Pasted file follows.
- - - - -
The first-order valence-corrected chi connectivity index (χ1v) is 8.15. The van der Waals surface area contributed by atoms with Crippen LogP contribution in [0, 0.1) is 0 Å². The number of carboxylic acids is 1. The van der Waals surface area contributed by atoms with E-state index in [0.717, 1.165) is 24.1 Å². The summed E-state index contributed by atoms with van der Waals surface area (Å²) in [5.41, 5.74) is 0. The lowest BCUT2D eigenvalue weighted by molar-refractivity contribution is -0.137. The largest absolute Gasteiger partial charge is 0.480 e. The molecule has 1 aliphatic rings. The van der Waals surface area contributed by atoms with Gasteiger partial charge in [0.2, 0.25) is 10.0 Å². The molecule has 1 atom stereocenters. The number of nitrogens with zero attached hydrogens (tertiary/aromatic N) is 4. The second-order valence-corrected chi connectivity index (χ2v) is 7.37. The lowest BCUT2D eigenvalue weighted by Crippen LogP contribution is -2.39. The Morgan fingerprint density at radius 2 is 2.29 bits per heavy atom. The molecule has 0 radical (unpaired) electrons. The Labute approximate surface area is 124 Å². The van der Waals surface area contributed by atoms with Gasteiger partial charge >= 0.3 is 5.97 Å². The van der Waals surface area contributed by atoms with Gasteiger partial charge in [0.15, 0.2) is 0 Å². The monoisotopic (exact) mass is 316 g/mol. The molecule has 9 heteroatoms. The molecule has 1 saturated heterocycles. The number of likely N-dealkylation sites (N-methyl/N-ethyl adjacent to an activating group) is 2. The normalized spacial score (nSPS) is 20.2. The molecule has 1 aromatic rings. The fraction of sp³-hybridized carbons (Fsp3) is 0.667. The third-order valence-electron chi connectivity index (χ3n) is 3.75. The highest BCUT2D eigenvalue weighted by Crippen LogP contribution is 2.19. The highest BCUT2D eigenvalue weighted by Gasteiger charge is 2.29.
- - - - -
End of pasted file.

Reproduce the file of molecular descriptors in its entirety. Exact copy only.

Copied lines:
The first-order valence-corrected chi connectivity index (χ1v) is 8.15. The van der Waals surface area contributed by atoms with Crippen LogP contribution in [0, 0.1) is 0 Å². The number of carboxylic acids is 1. The van der Waals surface area contributed by atoms with E-state index in [0.717, 1.165) is 24.1 Å². The summed E-state index contributed by atoms with van der Waals surface area (Å²) in [5.41, 5.74) is 0. The lowest BCUT2D eigenvalue weighted by molar-refractivity contribution is -0.137. The largest absolute Gasteiger partial charge is 0.480 e. The molecule has 1 aliphatic rings. The van der Waals surface area contributed by atoms with Gasteiger partial charge in [0.2, 0.25) is 10.0 Å². The molecule has 1 atom stereocenters. The number of nitrogens with zero attached hydrogens (tertiary/aromatic N) is 4. The second-order valence-corrected chi connectivity index (χ2v) is 7.37. The lowest BCUT2D eigenvalue weighted by Crippen LogP contribution is -2.39. The Morgan fingerprint density at radius 2 is 2.29 bits per heavy atom. The molecule has 0 radical (unpaired) electrons. The Labute approximate surface area is 124 Å². The van der Waals surface area contributed by atoms with Gasteiger partial charge >= 0.3 is 5.97 Å². The van der Waals surface area contributed by atoms with Gasteiger partial charge in [0.15, 0.2) is 0 Å². The monoisotopic (exact) mass is 316 g/mol. The molecule has 9 heteroatoms. The molecule has 1 saturated heterocycles. The number of likely N-dealkylation sites (N-methyl/N-ethyl adjacent to an activating group) is 2. The normalized spacial score (nSPS) is 20.2. The molecule has 1 aromatic rings. The fraction of sp³-hybridized carbons (Fsp3) is 0.667. The third-order valence-electron chi connectivity index (χ3n) is 3.75. The highest BCUT2D eigenvalue weighted by Crippen LogP contribution is 2.19. The highest BCUT2D eigenvalue weighted by Gasteiger charge is 2.29.